Get Task & Purpose in your inbox
A Suicide Bomber Attacked Bagram Airfield In Afghanistan To 'Avenge' This Offensive Leaflet
A Taliban suicide bomber blew himself up outside of a U.S. military base in Afghanistan on Sept. 6 in retaliation for the U.S. dropping offensive leaflets the day before, according to the Los Angeles Times.
Four Afghan civilians were wounded in the blast that occurred at an enemy-control point outside of Bagram Air Force base, the Los Angeles Times and Reuters reported.
Taliban spokesman Zabihulla Mujahid tweeted Sept 6. that the bombing was to "avenge" the leaflets deemed insulting to Islam.
The leaflets the U.S. dropped from a plane on Sept. 5 in Parwan province pictured a lion, symbolizing the U.S.-led coalition, chasing a dog, which symbolized the Taliban.
Dogs are considered an unclean and dangerous animal by many Afghans, according to The Washington Post, and the one depicted on the leaflet had part of the Taliban flag superimposed on it along with a common Islamic creed.
"There is no God but Allah, and Muhammad is his prophet," the creed, known as the shadada, reads.
"Get your freedom from these terrorist dogs" was also written on the leaflet above the two animals, the Los Angeles Times reported. "Help the coalition forces find these terrorists and eliminate them."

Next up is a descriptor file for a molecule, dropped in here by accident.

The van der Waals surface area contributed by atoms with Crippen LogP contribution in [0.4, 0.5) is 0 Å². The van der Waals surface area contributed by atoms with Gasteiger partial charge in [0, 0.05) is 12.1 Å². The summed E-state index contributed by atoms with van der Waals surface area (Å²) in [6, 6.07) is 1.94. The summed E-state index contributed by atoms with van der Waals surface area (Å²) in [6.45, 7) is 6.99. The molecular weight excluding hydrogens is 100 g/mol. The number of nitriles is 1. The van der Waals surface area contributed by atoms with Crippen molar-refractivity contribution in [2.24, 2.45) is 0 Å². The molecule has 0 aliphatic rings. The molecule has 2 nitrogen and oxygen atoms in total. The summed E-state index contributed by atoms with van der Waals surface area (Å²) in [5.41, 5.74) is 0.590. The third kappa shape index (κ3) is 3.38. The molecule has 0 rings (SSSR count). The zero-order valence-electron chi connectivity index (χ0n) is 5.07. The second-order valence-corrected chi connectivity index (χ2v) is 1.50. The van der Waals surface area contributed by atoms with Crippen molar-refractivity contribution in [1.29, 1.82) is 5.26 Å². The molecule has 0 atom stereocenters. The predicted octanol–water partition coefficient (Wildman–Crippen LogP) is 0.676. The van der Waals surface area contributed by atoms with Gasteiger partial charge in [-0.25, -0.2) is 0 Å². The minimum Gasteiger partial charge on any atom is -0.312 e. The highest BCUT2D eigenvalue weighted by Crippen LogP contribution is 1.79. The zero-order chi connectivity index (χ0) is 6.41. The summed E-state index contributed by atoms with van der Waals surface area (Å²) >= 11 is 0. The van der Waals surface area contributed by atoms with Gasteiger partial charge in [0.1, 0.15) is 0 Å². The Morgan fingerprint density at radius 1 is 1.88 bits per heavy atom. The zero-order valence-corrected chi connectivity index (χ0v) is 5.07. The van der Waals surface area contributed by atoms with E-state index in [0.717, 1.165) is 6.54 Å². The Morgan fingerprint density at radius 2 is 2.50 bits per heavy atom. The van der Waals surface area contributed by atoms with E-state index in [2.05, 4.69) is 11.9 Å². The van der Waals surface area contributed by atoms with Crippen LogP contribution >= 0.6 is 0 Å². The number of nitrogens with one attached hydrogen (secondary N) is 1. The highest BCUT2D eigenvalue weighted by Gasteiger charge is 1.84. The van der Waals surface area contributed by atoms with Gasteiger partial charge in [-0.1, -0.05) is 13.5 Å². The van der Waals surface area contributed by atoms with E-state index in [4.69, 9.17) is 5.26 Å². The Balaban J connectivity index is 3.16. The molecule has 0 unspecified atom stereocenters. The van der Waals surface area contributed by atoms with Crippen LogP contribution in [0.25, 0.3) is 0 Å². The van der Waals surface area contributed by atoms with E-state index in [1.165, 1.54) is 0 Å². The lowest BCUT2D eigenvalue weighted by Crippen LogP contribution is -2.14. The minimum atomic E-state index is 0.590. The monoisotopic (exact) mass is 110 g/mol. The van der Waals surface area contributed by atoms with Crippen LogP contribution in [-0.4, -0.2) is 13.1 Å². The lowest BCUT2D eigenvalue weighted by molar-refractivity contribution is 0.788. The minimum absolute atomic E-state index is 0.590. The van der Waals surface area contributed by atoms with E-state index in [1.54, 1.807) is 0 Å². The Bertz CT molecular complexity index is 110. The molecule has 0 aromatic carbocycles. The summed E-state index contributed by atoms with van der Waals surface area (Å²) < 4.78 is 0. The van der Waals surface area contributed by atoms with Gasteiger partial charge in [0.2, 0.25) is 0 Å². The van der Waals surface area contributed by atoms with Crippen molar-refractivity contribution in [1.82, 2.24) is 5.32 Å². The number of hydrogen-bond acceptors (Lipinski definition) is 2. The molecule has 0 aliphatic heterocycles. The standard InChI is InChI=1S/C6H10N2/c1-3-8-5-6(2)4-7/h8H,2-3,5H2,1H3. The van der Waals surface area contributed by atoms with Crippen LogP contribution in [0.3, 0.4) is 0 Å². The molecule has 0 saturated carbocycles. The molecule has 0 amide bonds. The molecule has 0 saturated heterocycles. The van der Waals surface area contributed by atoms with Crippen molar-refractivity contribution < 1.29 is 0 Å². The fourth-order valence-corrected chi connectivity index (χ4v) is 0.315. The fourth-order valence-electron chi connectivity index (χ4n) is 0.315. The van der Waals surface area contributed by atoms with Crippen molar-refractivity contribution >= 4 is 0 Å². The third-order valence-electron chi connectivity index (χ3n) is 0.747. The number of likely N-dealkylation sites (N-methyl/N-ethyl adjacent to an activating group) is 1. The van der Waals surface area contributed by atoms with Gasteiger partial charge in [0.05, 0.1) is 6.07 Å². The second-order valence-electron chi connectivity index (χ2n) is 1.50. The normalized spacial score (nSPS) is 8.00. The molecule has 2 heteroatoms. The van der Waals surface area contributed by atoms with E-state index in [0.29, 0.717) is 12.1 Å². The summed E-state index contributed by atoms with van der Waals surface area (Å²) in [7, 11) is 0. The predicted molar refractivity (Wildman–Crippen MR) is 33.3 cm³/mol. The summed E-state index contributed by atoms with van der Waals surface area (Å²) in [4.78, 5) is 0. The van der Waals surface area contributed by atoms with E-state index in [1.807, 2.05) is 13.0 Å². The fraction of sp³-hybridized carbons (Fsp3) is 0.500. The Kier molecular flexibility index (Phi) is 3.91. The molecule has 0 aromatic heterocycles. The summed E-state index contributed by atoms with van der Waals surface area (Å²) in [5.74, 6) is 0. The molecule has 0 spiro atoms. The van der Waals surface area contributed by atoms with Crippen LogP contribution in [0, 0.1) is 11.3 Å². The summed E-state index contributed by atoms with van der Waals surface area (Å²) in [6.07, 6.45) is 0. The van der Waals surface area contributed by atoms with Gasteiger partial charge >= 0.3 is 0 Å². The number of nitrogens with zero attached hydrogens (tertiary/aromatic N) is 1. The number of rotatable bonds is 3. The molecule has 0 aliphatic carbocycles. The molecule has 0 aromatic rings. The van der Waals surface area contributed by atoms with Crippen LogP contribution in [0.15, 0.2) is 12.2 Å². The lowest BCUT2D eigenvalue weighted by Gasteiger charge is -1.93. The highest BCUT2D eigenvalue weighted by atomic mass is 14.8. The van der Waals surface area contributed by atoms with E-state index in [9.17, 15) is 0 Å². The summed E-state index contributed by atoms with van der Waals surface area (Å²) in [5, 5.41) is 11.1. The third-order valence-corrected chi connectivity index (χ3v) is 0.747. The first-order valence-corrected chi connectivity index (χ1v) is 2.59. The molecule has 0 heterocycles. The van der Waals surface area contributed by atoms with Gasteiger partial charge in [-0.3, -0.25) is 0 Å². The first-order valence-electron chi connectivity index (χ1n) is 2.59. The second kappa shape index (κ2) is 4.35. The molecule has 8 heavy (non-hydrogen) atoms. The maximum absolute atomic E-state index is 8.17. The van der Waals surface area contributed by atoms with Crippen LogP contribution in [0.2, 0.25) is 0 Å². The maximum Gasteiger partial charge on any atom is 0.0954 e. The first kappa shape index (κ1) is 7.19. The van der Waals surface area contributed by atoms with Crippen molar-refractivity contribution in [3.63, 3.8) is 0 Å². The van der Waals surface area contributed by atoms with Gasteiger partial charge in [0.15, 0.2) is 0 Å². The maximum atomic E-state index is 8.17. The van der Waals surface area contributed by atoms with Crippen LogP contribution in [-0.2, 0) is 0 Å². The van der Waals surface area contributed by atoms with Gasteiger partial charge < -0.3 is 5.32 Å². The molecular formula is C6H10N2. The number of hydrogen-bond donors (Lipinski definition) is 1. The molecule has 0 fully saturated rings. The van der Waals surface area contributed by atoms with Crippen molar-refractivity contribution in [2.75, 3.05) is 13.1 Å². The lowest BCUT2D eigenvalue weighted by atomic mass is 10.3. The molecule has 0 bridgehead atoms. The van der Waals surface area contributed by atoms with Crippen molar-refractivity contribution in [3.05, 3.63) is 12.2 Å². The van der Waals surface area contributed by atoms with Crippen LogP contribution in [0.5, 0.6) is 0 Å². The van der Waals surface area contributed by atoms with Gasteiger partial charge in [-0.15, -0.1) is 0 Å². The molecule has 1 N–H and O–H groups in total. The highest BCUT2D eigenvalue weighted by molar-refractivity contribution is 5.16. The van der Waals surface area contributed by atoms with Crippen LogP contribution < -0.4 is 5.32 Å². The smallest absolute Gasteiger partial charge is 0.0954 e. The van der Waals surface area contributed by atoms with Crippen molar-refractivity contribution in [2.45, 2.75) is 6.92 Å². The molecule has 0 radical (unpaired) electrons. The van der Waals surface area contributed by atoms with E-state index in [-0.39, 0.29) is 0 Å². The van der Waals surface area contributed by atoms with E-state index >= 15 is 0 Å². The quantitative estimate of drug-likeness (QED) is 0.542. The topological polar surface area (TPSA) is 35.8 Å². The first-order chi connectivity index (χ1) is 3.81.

The Taliban also released a statement on Wednesday that the leaflets showed the U.S.'s " utter animosity with Islam," The Post reported.
Maj. Gen. James Linder released a statement on Sept. 6 saying that the "design of the leaflets mistakenly contained an image highly offensive to both Muslims and the religion of Islam. I sincerely apologize."
"We have the deepest respect for Islam and our Muslim partners worldwide. There is no excuse for this mistake," he said. "I am reviewing our procedures to determine the cause of this incident and to hold the responsible party accountable. Furthermore, I will make appropriate changes so this never happens again."
Many Afghan civilians were also irate with the leaflets.
"It is a very serious violation. The people are very angry. It is a major abuse against Islam," the Parwan province police chief, Mohammad Zaman Mamozai, told The Post. “Why they do not understand or know our culture, our religion and history?"
"The foreign forces don’t have any idea of what are the values of the Afghan people," Ahmad Shaheer, an analyst living in Kabul, told the Los Angeles Times. "They’ve hired some interpreters and advisors who only know how to speak English, make money and gain trust, but really are strangers to the real values of the local people."
The U.S. has been at war in Afghanistan for almost 16 years, and President Donald Trump recently announced he would be deploying more American forces — about 4,000 by most estimates — to the war-torn country.
More from Business Insider:
- The Air Force got parts from its 'boneyard' to put its biggest plane back into service
- The Army's souped-up new M3 recoilless rifle is headed downrange sooner than you think